Upon arriving, Jane is put in the servants’ quarters, given that she can afford only the budget package, and dressed in dowdy duds, while the other guests are lavished with fine gowns and ostentatious accommodations. But fancy dresses are nothing compared with love, and Jane finds herself with more than she bargained for, even though it’s difficult to discern how much is real and how much is scripted. She catches the eye of not only the handsome Darcyesque Mr. Nobley (J.J. Feild), but also the good-natured Martin, a farmhand played by Bret McKenzie of “Flight of the Conchords.”
In other words, the movie has an Austen-like plot about an Austen obsessive. And while Hess laboriously checks off so many familiar scenarios, from characters caught in rainstorms and upper-class idiots blathering on about nonsense to an awkward moment at the pianoforte, the film doesn’t have so much of what makes Austen transcendent. In place of sharp witticisms, we have Jennifer Coolidge, playing rich guest Elizabeth Charming, who tries to get into the spirit by aping an English accent and yelling “tallyho.”
But, more important, there’s no spirited heroine. Jane Hayes isn’t sassy like Elizabeth Bennet or warm like Emma Woodhouse; she has neither the vivaciousness of Marianne Dashwood nor the clearheaded logic of her older sister, Elinor. She’s nice, sure, but she’s also kind of a caricature. Instead of character development, the film offers a montage of over-the-top scenarios in which Jane forces a disinterested date to watch “Pride & Prejudice,” drinks from dainty, rose-adorned teacups and kisses her life-size cardboard cutout of Colin Firth as Mr. Darcy. The often brilliant Russell seems to embrace the role with tepid enthusiasm.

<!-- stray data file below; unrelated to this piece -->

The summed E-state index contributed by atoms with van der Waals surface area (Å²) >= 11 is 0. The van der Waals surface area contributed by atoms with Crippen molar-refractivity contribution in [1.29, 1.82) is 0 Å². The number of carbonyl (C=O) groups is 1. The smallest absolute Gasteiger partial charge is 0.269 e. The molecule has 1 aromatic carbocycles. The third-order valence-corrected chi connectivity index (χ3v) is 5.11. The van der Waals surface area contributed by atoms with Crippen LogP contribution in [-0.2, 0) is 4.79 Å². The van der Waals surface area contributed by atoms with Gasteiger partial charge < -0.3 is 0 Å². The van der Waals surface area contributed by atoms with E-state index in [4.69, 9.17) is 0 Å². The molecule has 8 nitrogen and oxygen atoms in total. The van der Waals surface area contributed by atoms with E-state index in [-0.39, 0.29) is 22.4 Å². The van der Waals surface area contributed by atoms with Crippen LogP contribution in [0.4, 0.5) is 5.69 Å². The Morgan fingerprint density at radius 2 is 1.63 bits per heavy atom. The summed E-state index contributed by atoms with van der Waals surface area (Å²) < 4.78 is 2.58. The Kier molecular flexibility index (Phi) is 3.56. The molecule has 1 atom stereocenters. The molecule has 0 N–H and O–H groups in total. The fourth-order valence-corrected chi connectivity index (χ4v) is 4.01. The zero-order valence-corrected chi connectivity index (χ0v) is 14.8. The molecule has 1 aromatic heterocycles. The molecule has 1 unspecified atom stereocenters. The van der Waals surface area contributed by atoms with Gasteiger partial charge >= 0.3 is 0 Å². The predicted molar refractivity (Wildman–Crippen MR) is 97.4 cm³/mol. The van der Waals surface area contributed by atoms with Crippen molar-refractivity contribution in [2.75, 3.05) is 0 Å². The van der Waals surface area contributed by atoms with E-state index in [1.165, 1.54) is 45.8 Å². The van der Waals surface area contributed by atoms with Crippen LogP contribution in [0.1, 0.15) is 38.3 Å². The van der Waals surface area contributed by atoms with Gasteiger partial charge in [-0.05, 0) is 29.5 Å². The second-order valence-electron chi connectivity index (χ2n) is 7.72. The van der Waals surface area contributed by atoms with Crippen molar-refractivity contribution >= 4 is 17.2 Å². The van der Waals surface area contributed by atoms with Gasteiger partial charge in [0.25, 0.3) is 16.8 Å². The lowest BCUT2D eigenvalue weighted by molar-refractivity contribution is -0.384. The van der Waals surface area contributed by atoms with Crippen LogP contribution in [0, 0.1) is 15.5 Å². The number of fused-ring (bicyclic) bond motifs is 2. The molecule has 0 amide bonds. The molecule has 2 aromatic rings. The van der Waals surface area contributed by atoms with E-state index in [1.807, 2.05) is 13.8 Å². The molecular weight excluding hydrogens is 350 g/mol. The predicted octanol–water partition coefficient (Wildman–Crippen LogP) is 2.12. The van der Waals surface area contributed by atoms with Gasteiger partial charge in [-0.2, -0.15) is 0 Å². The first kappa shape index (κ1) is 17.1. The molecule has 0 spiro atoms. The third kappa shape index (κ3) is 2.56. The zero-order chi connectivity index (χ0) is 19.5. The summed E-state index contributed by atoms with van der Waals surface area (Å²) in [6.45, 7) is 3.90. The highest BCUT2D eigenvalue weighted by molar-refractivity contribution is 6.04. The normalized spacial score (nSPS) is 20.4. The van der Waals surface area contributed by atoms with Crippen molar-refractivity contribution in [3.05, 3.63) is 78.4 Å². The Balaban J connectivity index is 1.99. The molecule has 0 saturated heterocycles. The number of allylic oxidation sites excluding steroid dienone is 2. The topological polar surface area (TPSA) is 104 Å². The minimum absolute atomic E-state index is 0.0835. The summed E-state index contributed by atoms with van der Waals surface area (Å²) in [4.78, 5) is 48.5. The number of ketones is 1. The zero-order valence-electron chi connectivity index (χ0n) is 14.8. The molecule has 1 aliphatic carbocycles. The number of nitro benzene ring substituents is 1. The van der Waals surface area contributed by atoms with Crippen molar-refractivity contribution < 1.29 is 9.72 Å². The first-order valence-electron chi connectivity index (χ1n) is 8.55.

The plot feels tenuous and disorganized but also strangely predictable. Whenever Jane takes her leave from the other guests and actors, it’s clear she will immediately run into Martin. And as soon as she bids Martin adieu, she will no doubt cross paths with Mr. Nobley. And although there’s an attempt to throw a twist into the story, it’s readily apparent from the beginning.
If nothing else, “Austenland” is a reminder of what continues to make the trailblazing author so wonderful. No matter how bleak things seem, Austen’s characters always manage to find a euphoric and contagious happiness. And that kind of feeling needs to be earned. It can’t be replicated with a checklist of plot points.
PG-13. At area theaters. Contains suggestive material and innuendo. 97 minutes.